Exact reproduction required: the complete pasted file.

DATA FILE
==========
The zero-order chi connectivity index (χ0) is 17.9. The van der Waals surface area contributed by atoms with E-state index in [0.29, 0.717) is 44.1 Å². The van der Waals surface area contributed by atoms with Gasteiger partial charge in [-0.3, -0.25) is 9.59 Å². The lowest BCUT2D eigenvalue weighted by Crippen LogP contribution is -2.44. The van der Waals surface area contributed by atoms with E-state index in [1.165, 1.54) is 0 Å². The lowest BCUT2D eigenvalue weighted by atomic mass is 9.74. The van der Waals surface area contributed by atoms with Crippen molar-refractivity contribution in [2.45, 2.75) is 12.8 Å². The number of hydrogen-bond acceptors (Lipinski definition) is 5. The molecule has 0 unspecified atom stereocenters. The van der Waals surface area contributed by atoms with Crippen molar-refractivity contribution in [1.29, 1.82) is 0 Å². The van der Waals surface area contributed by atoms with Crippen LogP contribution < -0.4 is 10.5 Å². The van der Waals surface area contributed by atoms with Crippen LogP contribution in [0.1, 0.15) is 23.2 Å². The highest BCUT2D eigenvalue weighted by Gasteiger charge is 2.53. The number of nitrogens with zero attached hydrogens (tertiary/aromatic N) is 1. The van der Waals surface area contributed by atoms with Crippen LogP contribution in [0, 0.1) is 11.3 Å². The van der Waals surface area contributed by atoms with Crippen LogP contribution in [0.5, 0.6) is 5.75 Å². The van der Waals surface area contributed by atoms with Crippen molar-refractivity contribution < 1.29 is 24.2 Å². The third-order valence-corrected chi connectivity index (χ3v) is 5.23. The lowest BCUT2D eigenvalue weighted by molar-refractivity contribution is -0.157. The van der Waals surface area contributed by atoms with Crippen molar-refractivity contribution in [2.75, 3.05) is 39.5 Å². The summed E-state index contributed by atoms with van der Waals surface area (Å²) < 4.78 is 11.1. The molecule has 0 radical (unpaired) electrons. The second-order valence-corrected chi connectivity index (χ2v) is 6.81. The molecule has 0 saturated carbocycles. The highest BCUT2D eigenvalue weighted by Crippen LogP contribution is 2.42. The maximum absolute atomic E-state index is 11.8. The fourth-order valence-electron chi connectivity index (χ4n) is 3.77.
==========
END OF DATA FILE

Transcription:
The zero-order chi connectivity index (χ0) is 17.9. The van der Waals surface area contributed by atoms with E-state index in [0.29, 0.717) is 44.1 Å². The van der Waals surface area contributed by atoms with Gasteiger partial charge in [-0.3, -0.25) is 9.59 Å². The lowest BCUT2D eigenvalue weighted by Crippen LogP contribution is -2.44. The van der Waals surface area contributed by atoms with E-state index in [1.165, 1.54) is 0 Å². The lowest BCUT2D eigenvalue weighted by atomic mass is 9.74. The van der Waals surface area contributed by atoms with Crippen molar-refractivity contribution in [2.45, 2.75) is 12.8 Å². The number of hydrogen-bond acceptors (Lipinski definition) is 5. The molecule has 0 unspecified atom stereocenters. The van der Waals surface area contributed by atoms with Crippen molar-refractivity contribution in [1.29, 1.82) is 0 Å². The van der Waals surface area contributed by atoms with Crippen LogP contribution < -0.4 is 10.5 Å². The van der Waals surface area contributed by atoms with Crippen LogP contribution in [0.1, 0.15) is 23.2 Å². The highest BCUT2D eigenvalue weighted by Gasteiger charge is 2.53. The number of nitrogens with zero attached hydrogens (tertiary/aromatic N) is 1. The van der Waals surface area contributed by atoms with Crippen LogP contribution in [0, 0.1) is 11.3 Å². The van der Waals surface area contributed by atoms with Crippen LogP contribution in [0.5, 0.6) is 5.75 Å². The van der Waals surface area contributed by atoms with Crippen molar-refractivity contribution < 1.29 is 24.2 Å². The third-order valence-corrected chi connectivity index (χ3v) is 5.23. The lowest BCUT2D eigenvalue weighted by molar-refractivity contribution is -0.157. The van der Waals surface area contributed by atoms with Crippen molar-refractivity contribution in [2.75, 3.05) is 39.5 Å². The summed E-state index contributed by atoms with van der Waals surface area (Å²) < 4.78 is 11.1. The molecule has 0 radical (unpaired) electrons. The second-order valence-corrected chi connectivity index (χ2v) is 6.81. The molecule has 0 saturated carbocycles. The highest BCUT2D eigenvalue weighted by Crippen LogP contribution is 2.42. The maximum absolute atomic E-state index is 11.8. The fourth-order valence-electron chi connectivity index (χ4n) is 3.77.